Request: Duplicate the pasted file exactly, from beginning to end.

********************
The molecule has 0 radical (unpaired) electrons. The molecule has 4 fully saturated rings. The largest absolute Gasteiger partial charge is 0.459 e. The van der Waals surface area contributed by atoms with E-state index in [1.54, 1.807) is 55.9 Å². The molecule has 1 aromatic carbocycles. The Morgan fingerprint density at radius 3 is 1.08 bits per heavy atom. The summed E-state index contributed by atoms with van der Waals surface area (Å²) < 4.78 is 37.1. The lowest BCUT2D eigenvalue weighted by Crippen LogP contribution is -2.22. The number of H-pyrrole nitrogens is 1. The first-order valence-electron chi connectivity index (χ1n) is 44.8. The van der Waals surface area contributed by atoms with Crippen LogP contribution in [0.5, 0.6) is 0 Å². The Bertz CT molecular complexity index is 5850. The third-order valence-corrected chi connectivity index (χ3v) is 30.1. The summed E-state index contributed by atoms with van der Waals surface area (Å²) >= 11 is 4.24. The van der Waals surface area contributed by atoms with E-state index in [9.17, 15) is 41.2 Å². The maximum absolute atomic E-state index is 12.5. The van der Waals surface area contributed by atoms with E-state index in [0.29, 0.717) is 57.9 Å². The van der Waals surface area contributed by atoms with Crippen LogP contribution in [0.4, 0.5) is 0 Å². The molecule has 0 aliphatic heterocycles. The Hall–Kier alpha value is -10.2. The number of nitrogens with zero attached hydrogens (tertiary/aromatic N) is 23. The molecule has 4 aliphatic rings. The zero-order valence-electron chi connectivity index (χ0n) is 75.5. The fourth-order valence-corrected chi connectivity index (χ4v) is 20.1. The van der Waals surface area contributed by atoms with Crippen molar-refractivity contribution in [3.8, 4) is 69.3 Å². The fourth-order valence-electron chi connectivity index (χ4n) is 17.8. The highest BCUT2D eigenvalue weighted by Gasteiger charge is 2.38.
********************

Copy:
The molecule has 0 radical (unpaired) electrons. The molecule has 4 fully saturated rings. The largest absolute Gasteiger partial charge is 0.459 e. The van der Waals surface area contributed by atoms with E-state index in [1.54, 1.807) is 55.9 Å². The molecule has 1 aromatic carbocycles. The Morgan fingerprint density at radius 3 is 1.08 bits per heavy atom. The summed E-state index contributed by atoms with van der Waals surface area (Å²) < 4.78 is 37.1. The lowest BCUT2D eigenvalue weighted by Crippen LogP contribution is -2.22. The number of H-pyrrole nitrogens is 1. The first-order valence-electron chi connectivity index (χ1n) is 44.8. The van der Waals surface area contributed by atoms with Crippen LogP contribution in [0.5, 0.6) is 0 Å². The Bertz CT molecular complexity index is 5850. The third-order valence-corrected chi connectivity index (χ3v) is 30.1. The summed E-state index contributed by atoms with van der Waals surface area (Å²) >= 11 is 4.24. The van der Waals surface area contributed by atoms with E-state index in [9.17, 15) is 41.2 Å². The maximum absolute atomic E-state index is 12.5. The van der Waals surface area contributed by atoms with E-state index in [0.29, 0.717) is 57.9 Å². The van der Waals surface area contributed by atoms with Crippen LogP contribution in [0.4, 0.5) is 0 Å². The molecule has 0 aliphatic heterocycles. The Hall–Kier alpha value is -10.2. The number of nitrogens with zero attached hydrogens (tertiary/aromatic N) is 23. The molecule has 4 aliphatic rings. The zero-order valence-electron chi connectivity index (χ0n) is 75.5. The fourth-order valence-corrected chi connectivity index (χ4v) is 20.1. The van der Waals surface area contributed by atoms with Crippen molar-refractivity contribution in [3.8, 4) is 69.3 Å². The fourth-order valence-electron chi connectivity index (χ4n) is 17.8. The highest BCUT2D eigenvalue weighted by Gasteiger charge is 2.38.